Regardless of whether QB Jimmy Garoppolo can play at 75% health, or if rookie QB Jacoby Brissett will be under center, the New England Patriots will have to run the ball this Thursday night against the Houston Texans.
Fortunately, the Patriots had plenty of success running the ball against the Dolphins.
“In the second half they came out with a good scheme,” Dolphins DT Ndamukong Suh said about the Patriots. “They did a lot of cracking and got to our edges.”
“My offensive line did an amazing job,” Patriots RB LeGarrette Blount said after the game. “They're great. They worked hard. They've done everything they've needed to do to make sure they can go out there and perform and do their assignments correctly and when they do that, it's easy to run behind them."
The Patriots blockers certainly found their groove in the second half, although I wonder if the same opportunities will arise against the Texans. When you look at the Patriots running game, it was actually pretty simple.
We covered the concept of a “wide nine” defensive front prior to the game, which is how the Dolphins deploy their defenders. They put their defensive tackles in the middle, while the edge defenders are out beyond where a tight end normally stands.
The goal of the wide nine is to make the tackles break formation to make a block, but the Patriots had a perfect counter:
They kept TE Martellus Bennett in to block on one side and ran away from the unsupported tackle (Nate Solder in the above GIF). Bennett stonewalled the pass rusher and allowed the Patriots offensive linemen to double team Suh or attack the second level to eliminate the linebackers.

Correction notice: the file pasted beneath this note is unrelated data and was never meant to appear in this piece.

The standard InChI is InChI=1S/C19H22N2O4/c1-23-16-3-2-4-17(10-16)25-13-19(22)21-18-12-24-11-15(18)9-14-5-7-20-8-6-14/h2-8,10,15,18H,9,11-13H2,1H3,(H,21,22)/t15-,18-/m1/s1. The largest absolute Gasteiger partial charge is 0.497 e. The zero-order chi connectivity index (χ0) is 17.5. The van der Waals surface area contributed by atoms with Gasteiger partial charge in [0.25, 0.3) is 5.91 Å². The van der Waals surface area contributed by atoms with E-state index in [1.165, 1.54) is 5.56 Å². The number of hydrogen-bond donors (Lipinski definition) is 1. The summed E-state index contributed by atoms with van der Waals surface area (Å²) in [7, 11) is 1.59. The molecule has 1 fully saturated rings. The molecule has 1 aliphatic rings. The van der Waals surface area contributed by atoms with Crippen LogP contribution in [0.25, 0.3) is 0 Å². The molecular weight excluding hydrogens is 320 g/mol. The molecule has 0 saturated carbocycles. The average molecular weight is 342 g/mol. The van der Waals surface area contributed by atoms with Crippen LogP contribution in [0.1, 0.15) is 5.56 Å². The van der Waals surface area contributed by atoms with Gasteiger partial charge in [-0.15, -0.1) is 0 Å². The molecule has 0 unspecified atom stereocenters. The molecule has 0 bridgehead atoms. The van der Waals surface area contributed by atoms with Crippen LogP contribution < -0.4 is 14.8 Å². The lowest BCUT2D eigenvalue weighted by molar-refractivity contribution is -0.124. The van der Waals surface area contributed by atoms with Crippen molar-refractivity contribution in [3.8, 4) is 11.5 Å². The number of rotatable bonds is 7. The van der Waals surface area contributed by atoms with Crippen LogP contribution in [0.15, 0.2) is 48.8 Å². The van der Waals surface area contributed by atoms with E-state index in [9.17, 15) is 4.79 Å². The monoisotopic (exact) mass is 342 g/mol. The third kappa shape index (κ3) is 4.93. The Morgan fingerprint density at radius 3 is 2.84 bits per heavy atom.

The huge gap on the defensive line between the tackle and the end is the perfect size for a pulling guard, and then Blount would enter the second level and just bulldoze the defensive backs.
This sort of strategy happened time and time again with Brissett on the field. You can see the Patriots running away from the unprotected tackle (Cameron Fleming in this case), while Bennett blocks the edge rusher and Blount follows the pulling guard. Instead of a fullback, the Patriots use Julian Edelman as an extra blocker in the middle.
The guard doesn’t pull on this play and both tackles are covered by tight ends. Bennett, again, took care of the edge rusher and opened up a huge gap for FB James Develin to pave the way for Blount, while RT Marcus Cannon did a nice job sealing the edge and reaching the linebacker.
Bennett, it would seem, was a huge key in the Patriots rushing attack. Bennett admits that he’s willing to wear as many hats as needed to come away with a win.
"I'm a blue collar football player,” Bennett said after the game. “Whether it's a 5-yard pass and you break two tackles and get 8 yards, whatever it is, that's what I do so. Man, I'm just here to play football and have fun. I'm just having a lot of fun right now with these guys. I love my teammates. I love the coaches. I love this environment and these fans and, for me that's all it's really about, just going out there and doing the things I love to do, and have fun doing it. I haven't had this much fun in a long time in the NFL and I think it's making a big difference for me. Because when it's fun, it's much easier to go out there and play.”